GAO: Trade Agreements Act Inapplicable to Small Business Set-Asides

It’s no secret that federal government contracting has the reputation of being a seemingly endless morass of regulations. In fact, the confusion frequently associated with federal contracting was on full display in a recent GAO protest that implicated the SBA’s nonmanufacturer rule, the Buy American Act, and the Trade Agreements Act. In a procurement that invited bids from both large and small businesses, a large business contractor argued that the application of certain small business contracting regulations would unfairly advantage the small business participants. GAO disagreed, and dismissed the protest because any advantage was the result of the regulations operating as intended. Sometimes it pays to be a small business.

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SBA Proposes Changes to Nonmanufacturer Rule and Limitations on Subcontracting

The SBA recently proposed regulatory changes for a number of small business rules. While my colleagues have addressed some of the other big changes, I’ll focus on changes to the nonmanufacturer rule and limitations on subcontracting. The SBA noted that these changes are meant to eliminate confusion and streamline both processes. Keep reading to see if you agree.

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DoD Proposes Aligning DFARS 8(a) Nonmanufacturer Rule with Existing SBA Regulations

The DoD recently issued proposed revisions to the DFARS 8(a) nonmanufacturer rule, found in 48 C.F.R. § 252.219-7010. The proposed revisions would update the admittedly “outdated text regarding the nonmanufacturer rule with updated text” that reflects SBA’s May 2016 final rule implementing the Fiscal Year 2013 National Defense Authorization Act.

While the changes are only for 8(a) concerns, the differences between the existing DFARS and proposed change are significant nonetheless.

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5 Things You Should Know: The Nonmanufacturer Rule

To qualify as a small business under most set-aside or sole source contracts seeking manufactured products or supplies, SBA’s regulations require an offeror to be the item’s manufacturer or, alternatively, comply with the nonmanufacturer rule.

In a prior post, we discussed 5 Things You Should Know about being the item’s manufacturer; in this post, we’ll discuss qualifying under the nonmanufacturer rule.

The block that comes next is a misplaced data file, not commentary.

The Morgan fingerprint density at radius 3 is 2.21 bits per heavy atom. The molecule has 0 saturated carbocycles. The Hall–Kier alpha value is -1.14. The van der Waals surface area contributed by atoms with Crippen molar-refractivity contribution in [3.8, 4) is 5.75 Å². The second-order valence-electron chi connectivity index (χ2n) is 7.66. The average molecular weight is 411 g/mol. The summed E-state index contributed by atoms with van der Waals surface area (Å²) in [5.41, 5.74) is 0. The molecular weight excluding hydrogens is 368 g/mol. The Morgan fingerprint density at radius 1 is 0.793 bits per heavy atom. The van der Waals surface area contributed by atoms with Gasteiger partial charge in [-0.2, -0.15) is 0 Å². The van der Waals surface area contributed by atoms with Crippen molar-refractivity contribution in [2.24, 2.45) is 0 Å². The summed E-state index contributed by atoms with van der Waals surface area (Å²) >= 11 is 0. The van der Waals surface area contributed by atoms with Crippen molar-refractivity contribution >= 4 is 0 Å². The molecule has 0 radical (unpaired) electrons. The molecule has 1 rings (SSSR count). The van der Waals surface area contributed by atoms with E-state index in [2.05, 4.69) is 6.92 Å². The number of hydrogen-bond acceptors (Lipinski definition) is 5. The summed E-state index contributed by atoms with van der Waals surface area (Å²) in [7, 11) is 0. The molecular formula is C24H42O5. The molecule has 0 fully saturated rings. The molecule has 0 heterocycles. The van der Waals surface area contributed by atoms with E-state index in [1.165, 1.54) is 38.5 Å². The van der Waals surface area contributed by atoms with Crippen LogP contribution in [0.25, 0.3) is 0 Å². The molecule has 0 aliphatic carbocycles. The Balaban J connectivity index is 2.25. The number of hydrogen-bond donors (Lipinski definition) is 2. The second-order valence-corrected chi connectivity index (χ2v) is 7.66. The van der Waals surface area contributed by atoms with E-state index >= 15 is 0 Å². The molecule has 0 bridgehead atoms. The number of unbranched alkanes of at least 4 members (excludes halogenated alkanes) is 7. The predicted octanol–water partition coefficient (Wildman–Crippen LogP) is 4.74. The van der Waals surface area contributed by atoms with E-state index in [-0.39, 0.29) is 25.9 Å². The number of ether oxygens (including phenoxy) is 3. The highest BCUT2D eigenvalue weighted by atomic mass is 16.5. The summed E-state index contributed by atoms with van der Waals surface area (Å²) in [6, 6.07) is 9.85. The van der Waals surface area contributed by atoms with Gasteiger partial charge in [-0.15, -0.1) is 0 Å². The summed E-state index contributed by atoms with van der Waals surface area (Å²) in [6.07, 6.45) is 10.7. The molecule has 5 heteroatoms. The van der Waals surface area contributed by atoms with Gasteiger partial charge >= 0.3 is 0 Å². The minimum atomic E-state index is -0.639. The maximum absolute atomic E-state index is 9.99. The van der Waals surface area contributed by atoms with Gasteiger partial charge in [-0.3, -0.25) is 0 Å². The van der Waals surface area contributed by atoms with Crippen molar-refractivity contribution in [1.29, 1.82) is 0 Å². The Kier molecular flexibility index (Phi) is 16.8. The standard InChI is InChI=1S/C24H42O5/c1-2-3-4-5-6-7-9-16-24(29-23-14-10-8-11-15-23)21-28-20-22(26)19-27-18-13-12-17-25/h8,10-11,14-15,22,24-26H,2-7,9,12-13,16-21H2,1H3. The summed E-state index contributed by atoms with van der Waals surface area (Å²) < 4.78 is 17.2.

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Unpopulated Joint Venture Can Be “Manufacturer” For SBA Size Purposes

When a small business sells products to the government under a contract designated with a manufacturing NAICS code, the small business either must be the “manufacturer” of the products, or separately qualify under the nonmanufacturer rule. The nonmanufacturer rule, in turn, requires the prime contractor to have no more than 500 employees, whereas manufacturers may fall under larger size standards–some as big as 1,500 employees.

But what about an unpopulated joint venture that doesn’t itself manufacture any products, relying on the individual venturers to manufacture the solicited goods? Does it also have to comply with the 500-employee size standard under the nonmanufacturer rule? Or can the joint venture be deemed the “manufacturer” of the products in question?

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Limitations on Subcontracting: FAR Council Finally Proposes Rule Change

For small government contractors, the disconnect between the SBA’s updated limitations on subcontracting rule and the FAR’s outdated rules has been very confusing.  For more than two years, the FAR and SBA regulation have used different formulas to determine compliance, and the SBA rule–but not the FAR–allows the use of “similarly situated entities” on small business set-asides and 8(a) contracts.

This has created major headaches for small businesses, who have had no definitive answer to what should be a simple question: “which rule do I follow?”  Now, finally, there is some important progress to report in clearing up this discrepancy: yesterday, the FAR Council issued a proposed rule to update the FAR’s limitations on subcontracting provisions and conform them to the SBA’s rule.

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5 Things You Should Know: SBA’s Definition of Manufacturer

SBA’s regulations say that in order to qualify as a small business under a set-aside or sole-source contract seeking manufactured products or supply items, an offeror ordinarily must either be the manufacturer of the end item or qualify under the nonmanufacturer rule.

This post will discuss five things your small business should know about qualifying as a manufacturer under the SBA’s rules; in a future post, I’ll walk through the nonmanufacturer rule.

Let’s get to it: here are 5 Things You Should Know about the SBA’s definition of manufacturer.

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